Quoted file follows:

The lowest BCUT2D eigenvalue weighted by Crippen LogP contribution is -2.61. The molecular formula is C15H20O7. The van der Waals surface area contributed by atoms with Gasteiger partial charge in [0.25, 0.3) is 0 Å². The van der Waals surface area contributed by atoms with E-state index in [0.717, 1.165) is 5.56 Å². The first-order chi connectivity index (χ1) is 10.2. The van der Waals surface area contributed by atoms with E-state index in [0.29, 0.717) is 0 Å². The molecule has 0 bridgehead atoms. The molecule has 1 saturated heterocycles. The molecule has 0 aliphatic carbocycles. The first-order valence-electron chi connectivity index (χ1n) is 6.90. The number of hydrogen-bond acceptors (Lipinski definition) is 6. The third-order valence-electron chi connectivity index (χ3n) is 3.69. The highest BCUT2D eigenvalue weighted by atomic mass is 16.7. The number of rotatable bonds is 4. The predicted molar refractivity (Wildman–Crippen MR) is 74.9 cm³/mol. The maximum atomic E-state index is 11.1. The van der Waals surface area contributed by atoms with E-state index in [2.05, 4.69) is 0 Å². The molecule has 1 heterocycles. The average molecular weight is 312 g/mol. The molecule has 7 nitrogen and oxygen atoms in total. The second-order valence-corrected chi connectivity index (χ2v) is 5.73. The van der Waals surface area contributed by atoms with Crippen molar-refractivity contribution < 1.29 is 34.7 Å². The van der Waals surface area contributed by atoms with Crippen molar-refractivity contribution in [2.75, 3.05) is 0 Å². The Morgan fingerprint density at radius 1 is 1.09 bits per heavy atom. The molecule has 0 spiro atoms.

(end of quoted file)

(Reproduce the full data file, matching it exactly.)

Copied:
The lowest BCUT2D eigenvalue weighted by Crippen LogP contribution is -2.61. The molecular formula is C15H20O7. The van der Waals surface area contributed by atoms with Gasteiger partial charge in [0.25, 0.3) is 0 Å². The van der Waals surface area contributed by atoms with E-state index in [0.717, 1.165) is 5.56 Å². The first-order chi connectivity index (χ1) is 10.2. The van der Waals surface area contributed by atoms with E-state index in [0.29, 0.717) is 0 Å². The molecule has 0 bridgehead atoms. The molecule has 1 saturated heterocycles. The molecule has 0 aliphatic carbocycles. The first-order valence-electron chi connectivity index (χ1n) is 6.90. The number of hydrogen-bond acceptors (Lipinski definition) is 6. The third-order valence-electron chi connectivity index (χ3n) is 3.69. The highest BCUT2D eigenvalue weighted by atomic mass is 16.7. The number of rotatable bonds is 4. The predicted molar refractivity (Wildman–Crippen MR) is 74.9 cm³/mol. The maximum atomic E-state index is 11.1. The van der Waals surface area contributed by atoms with E-state index in [2.05, 4.69) is 0 Å². The molecule has 1 heterocycles. The average molecular weight is 312 g/mol. The molecule has 7 nitrogen and oxygen atoms in total. The second-order valence-corrected chi connectivity index (χ2v) is 5.73. The van der Waals surface area contributed by atoms with Crippen molar-refractivity contribution < 1.29 is 34.7 Å². The van der Waals surface area contributed by atoms with Crippen molar-refractivity contribution in [2.75, 3.05) is 0 Å². The Morgan fingerprint density at radius 1 is 1.09 bits per heavy atom. The molecule has 0 spiro atoms.